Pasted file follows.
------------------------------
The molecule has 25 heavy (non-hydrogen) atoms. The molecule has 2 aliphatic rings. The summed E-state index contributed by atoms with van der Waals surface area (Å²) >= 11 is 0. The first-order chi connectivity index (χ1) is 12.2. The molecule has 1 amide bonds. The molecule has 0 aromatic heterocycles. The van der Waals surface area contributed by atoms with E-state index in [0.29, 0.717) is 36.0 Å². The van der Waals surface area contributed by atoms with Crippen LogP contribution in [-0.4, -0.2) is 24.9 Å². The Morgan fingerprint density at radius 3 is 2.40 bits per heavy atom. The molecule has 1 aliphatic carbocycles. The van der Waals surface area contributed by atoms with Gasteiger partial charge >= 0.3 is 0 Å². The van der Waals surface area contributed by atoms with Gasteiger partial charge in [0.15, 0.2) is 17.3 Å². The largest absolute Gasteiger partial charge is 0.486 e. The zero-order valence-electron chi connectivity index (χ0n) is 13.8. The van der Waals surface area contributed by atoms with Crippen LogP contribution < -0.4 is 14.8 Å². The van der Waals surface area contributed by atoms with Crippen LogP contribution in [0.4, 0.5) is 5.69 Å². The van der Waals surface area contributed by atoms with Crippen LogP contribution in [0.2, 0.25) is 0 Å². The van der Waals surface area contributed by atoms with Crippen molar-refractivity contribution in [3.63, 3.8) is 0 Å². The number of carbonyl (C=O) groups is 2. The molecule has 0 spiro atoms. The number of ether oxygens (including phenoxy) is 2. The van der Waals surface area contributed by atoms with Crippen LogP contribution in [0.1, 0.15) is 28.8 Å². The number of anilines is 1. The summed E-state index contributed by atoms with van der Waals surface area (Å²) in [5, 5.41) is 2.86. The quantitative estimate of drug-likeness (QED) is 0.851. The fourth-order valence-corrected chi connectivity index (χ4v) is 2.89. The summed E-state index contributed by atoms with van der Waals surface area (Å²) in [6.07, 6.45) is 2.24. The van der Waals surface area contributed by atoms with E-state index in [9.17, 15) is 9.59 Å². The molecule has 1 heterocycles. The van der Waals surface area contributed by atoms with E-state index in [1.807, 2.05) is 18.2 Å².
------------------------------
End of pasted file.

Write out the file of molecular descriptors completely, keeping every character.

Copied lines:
The molecule has 25 heavy (non-hydrogen) atoms. The molecule has 2 aliphatic rings. The summed E-state index contributed by atoms with van der Waals surface area (Å²) >= 11 is 0. The first-order chi connectivity index (χ1) is 12.2. The molecule has 1 amide bonds. The molecule has 0 aromatic heterocycles. The van der Waals surface area contributed by atoms with E-state index in [0.29, 0.717) is 36.0 Å². The van der Waals surface area contributed by atoms with Crippen LogP contribution in [-0.4, -0.2) is 24.9 Å². The Morgan fingerprint density at radius 3 is 2.40 bits per heavy atom. The molecule has 1 aliphatic carbocycles. The van der Waals surface area contributed by atoms with Gasteiger partial charge >= 0.3 is 0 Å². The van der Waals surface area contributed by atoms with Gasteiger partial charge in [0.15, 0.2) is 17.3 Å². The largest absolute Gasteiger partial charge is 0.486 e. The zero-order valence-electron chi connectivity index (χ0n) is 13.8. The van der Waals surface area contributed by atoms with Crippen LogP contribution < -0.4 is 14.8 Å². The van der Waals surface area contributed by atoms with Crippen LogP contribution in [0.4, 0.5) is 5.69 Å². The van der Waals surface area contributed by atoms with Crippen LogP contribution in [0.2, 0.25) is 0 Å². The van der Waals surface area contributed by atoms with Crippen molar-refractivity contribution in [3.63, 3.8) is 0 Å². The number of carbonyl (C=O) groups is 2. The molecule has 0 spiro atoms. The number of ether oxygens (including phenoxy) is 2. The van der Waals surface area contributed by atoms with Crippen LogP contribution in [0.1, 0.15) is 28.8 Å². The number of anilines is 1. The summed E-state index contributed by atoms with van der Waals surface area (Å²) in [5, 5.41) is 2.86. The quantitative estimate of drug-likeness (QED) is 0.851. The fourth-order valence-corrected chi connectivity index (χ4v) is 2.89. The summed E-state index contributed by atoms with van der Waals surface area (Å²) in [6.07, 6.45) is 2.24. The van der Waals surface area contributed by atoms with E-state index in [9.17, 15) is 9.59 Å². The molecule has 1 heterocycles. The van der Waals surface area contributed by atoms with E-state index in [1.807, 2.05) is 18.2 Å².